• Bufo Calvin Says:

      Thanks for writing, Edward!

      Edge sometimes remembers the previous tabs, sometimes it doesn’t for me. If it doesn’t, I can’t simply select something to restore a previous session (which I can in other browser I use…Maxthon does a particular good job of this, letting me even pick from multiple sessions). More than once, I have to re-open a series of tabs manually in Edge…like you, I often have a number of tab open (not 90, but twenty or so). I’ll try that Tabs Outliner…that sounds like what Maxthon does natively.

  3. Edward Boyhan Says:

    In the upcoming W10 creators update, there are a couple of new features targeting open tabs. One is the ability to pull down a scrollable window that you can browse to see what all your open tabs actually are. In addition there is a feature that will allow you to set aside all open non-pinned tabs for later. Buttons are provided to show you what tabs are set aside and to bring them back. Presently this seems to be an all or nothing thing — I would like to see the ability to set aside and recall specific tabs.

    There are many stability and performance improvements in the creators Edge — as well as the ability to import virtually the whole state (favorites, downloads, browsing history, saved passwords, etc.) from other browsers.

    So you might want to give Edge another try when the creators update comes out (sometime in April).

    • Bufo Calvin Says:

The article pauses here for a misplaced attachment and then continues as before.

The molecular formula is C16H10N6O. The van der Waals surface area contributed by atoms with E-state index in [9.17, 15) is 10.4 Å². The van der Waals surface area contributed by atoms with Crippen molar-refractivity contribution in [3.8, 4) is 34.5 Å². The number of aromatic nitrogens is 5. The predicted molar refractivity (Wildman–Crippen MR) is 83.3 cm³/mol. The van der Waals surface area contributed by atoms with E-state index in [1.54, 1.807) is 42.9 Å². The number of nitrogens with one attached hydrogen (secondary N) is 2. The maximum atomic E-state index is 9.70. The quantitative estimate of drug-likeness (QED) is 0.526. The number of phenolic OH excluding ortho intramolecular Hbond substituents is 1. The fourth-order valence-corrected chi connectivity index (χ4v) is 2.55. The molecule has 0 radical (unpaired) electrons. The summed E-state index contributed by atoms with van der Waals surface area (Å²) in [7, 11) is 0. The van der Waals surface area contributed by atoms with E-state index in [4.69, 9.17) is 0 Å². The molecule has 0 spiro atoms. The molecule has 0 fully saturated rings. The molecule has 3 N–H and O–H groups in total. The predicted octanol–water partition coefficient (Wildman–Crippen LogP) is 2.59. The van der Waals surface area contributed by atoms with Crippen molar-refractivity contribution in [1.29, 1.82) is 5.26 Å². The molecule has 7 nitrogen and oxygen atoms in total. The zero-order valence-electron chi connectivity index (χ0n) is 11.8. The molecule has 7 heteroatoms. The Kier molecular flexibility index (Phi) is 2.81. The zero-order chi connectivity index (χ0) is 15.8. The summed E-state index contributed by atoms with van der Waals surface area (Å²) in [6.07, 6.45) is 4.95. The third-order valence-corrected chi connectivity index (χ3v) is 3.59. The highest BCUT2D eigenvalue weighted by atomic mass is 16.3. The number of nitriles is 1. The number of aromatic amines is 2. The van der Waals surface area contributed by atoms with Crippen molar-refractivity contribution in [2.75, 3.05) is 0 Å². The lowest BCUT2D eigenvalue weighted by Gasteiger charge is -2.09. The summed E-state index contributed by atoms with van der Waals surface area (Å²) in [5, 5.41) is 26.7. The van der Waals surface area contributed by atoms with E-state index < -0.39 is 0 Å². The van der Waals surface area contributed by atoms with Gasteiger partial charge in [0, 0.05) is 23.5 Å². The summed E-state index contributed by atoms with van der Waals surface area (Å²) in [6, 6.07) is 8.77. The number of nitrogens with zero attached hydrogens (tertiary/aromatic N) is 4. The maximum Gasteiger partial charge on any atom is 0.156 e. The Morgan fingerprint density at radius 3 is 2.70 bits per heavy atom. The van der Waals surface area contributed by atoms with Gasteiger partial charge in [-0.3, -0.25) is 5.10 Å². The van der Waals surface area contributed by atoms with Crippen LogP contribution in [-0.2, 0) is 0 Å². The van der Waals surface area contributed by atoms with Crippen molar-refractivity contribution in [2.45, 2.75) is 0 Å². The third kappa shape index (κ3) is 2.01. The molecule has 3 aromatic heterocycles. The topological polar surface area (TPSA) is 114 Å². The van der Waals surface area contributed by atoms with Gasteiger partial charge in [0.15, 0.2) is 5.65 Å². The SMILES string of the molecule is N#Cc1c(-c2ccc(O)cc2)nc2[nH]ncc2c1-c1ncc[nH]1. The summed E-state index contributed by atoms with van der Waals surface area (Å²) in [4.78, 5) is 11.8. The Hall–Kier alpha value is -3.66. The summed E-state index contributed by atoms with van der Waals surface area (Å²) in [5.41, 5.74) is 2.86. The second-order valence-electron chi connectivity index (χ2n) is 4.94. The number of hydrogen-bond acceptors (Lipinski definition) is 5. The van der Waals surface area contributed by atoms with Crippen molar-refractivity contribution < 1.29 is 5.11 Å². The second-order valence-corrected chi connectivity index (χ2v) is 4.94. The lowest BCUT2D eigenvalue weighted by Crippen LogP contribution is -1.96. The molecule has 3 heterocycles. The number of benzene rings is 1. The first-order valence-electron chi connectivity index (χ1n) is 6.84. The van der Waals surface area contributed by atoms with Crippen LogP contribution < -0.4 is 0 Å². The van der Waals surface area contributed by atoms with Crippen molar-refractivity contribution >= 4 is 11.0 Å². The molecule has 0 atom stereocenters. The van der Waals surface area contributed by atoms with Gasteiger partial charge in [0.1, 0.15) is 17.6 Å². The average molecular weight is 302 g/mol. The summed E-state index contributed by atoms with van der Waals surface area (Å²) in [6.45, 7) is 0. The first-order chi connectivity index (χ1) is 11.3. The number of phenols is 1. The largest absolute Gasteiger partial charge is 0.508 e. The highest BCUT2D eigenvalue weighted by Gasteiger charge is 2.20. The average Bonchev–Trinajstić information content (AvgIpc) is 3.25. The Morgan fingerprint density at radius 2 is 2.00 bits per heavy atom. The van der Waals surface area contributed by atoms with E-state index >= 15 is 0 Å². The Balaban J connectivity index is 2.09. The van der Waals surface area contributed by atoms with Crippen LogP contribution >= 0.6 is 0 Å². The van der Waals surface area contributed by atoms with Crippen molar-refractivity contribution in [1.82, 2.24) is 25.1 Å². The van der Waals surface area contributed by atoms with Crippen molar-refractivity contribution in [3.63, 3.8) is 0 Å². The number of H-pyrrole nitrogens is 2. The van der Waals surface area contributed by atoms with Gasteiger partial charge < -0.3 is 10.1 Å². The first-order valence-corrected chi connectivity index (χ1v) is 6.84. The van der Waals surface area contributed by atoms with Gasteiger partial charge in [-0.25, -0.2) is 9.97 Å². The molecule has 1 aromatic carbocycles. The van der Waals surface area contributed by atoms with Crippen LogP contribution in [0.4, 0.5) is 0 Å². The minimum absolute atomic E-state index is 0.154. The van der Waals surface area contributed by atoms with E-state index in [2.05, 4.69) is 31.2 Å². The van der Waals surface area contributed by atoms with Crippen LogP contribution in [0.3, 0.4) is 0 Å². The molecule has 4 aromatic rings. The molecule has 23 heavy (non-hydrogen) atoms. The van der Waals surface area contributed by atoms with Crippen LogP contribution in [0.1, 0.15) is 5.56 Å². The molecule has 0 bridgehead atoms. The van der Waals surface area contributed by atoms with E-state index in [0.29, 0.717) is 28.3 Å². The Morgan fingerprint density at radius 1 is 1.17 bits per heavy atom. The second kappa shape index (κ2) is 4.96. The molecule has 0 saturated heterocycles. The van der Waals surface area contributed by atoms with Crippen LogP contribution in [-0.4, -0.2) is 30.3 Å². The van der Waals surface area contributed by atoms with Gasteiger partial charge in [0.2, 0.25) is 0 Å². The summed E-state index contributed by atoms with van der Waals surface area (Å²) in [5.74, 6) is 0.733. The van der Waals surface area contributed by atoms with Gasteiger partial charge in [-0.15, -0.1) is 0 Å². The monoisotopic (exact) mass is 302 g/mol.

Thanks for writing, Edward!

      Oh, I do use Edge…I typically keep Edge, Chrome, and Maxthon all open on my home laptop. I find using Alt-Tab to switch between two open browsers the most efficient way to write something and flip back and forth between something I’m referencing…the results of an Amazon search, for example. So, I’ll see what happens in April. 🙂

      What I want is the ability to just go back to where I was before after a crash…if I had twenty tabs open, I want to be able to have all those open again.

  4. Top Kindle bestsellers have all been on sale recently | I Love My Kindle Says:

    […] A great Google Chrome extension for eReaderIQ […]

  5. Chrome extension tells you if that Kindle book is in your public library | I Love My Kindle Says:

    […] A great Google Chrome extension for eReaderIQ […]

  6. Tom Semple Says:

    Note that with recent changes to Amazon Wish List, it is no longer possible to import these to eReaderIQ. One has to manage Watch List one item at a time, either at eReaderIQ.com or with the browser extension for Chrome.

    An unwelcome ‘regression’ in functionality of Wish Lists is that there is no longer a Filter for ‘items with price drops’. I still have this functionality on my Fire tablet, but it is a little baffling that Amazon would remove a useful feature like this.